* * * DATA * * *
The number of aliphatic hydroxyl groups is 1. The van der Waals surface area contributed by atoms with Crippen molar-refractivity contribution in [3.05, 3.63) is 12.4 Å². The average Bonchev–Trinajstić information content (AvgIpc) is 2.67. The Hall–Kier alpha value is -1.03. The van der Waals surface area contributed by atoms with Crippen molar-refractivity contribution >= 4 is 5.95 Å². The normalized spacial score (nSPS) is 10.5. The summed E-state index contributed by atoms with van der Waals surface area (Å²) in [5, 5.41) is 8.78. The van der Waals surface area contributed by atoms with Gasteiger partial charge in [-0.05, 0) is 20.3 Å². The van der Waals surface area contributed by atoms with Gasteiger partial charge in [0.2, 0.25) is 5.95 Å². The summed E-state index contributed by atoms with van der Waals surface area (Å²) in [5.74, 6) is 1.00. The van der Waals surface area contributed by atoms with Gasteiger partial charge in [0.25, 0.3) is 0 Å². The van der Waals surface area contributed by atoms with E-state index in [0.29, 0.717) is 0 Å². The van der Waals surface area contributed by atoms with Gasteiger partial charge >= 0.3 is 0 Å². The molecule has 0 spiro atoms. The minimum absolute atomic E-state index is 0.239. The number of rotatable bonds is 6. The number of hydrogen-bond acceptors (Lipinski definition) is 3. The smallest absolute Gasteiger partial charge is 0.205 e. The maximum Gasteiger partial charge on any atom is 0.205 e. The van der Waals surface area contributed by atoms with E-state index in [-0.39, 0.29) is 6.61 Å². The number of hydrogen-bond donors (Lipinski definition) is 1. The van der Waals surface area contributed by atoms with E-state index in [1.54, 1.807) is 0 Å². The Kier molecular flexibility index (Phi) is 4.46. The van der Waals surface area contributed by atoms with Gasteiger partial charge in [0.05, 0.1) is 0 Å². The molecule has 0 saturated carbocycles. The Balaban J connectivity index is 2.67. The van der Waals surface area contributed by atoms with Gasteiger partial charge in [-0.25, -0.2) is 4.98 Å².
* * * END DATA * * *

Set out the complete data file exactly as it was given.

The number of aliphatic hydroxyl groups is 1. The van der Waals surface area contributed by atoms with Crippen molar-refractivity contribution in [3.05, 3.63) is 12.4 Å². The average Bonchev–Trinajstić information content (AvgIpc) is 2.67. The Hall–Kier alpha value is -1.03. The van der Waals surface area contributed by atoms with Crippen molar-refractivity contribution >= 4 is 5.95 Å². The normalized spacial score (nSPS) is 10.5. The summed E-state index contributed by atoms with van der Waals surface area (Å²) in [5, 5.41) is 8.78. The van der Waals surface area contributed by atoms with Gasteiger partial charge in [-0.05, 0) is 20.3 Å². The van der Waals surface area contributed by atoms with Gasteiger partial charge in [0.2, 0.25) is 5.95 Å². The summed E-state index contributed by atoms with van der Waals surface area (Å²) in [5.74, 6) is 1.00. The van der Waals surface area contributed by atoms with Gasteiger partial charge in [0.25, 0.3) is 0 Å². The van der Waals surface area contributed by atoms with E-state index in [0.29, 0.717) is 0 Å². The van der Waals surface area contributed by atoms with Gasteiger partial charge >= 0.3 is 0 Å². The molecule has 0 spiro atoms. The minimum absolute atomic E-state index is 0.239. The number of rotatable bonds is 6. The number of hydrogen-bond acceptors (Lipinski definition) is 3. The smallest absolute Gasteiger partial charge is 0.205 e. The maximum Gasteiger partial charge on any atom is 0.205 e. The van der Waals surface area contributed by atoms with E-state index in [-0.39, 0.29) is 6.61 Å². The number of hydrogen-bond donors (Lipinski definition) is 1. The van der Waals surface area contributed by atoms with E-state index in [1.54, 1.807) is 0 Å². The Kier molecular flexibility index (Phi) is 4.46. The van der Waals surface area contributed by atoms with Gasteiger partial charge in [0.05, 0.1) is 0 Å². The molecule has 0 saturated carbocycles. The Balaban J connectivity index is 2.67. The van der Waals surface area contributed by atoms with Gasteiger partial charge in [-0.25, -0.2) is 4.98 Å².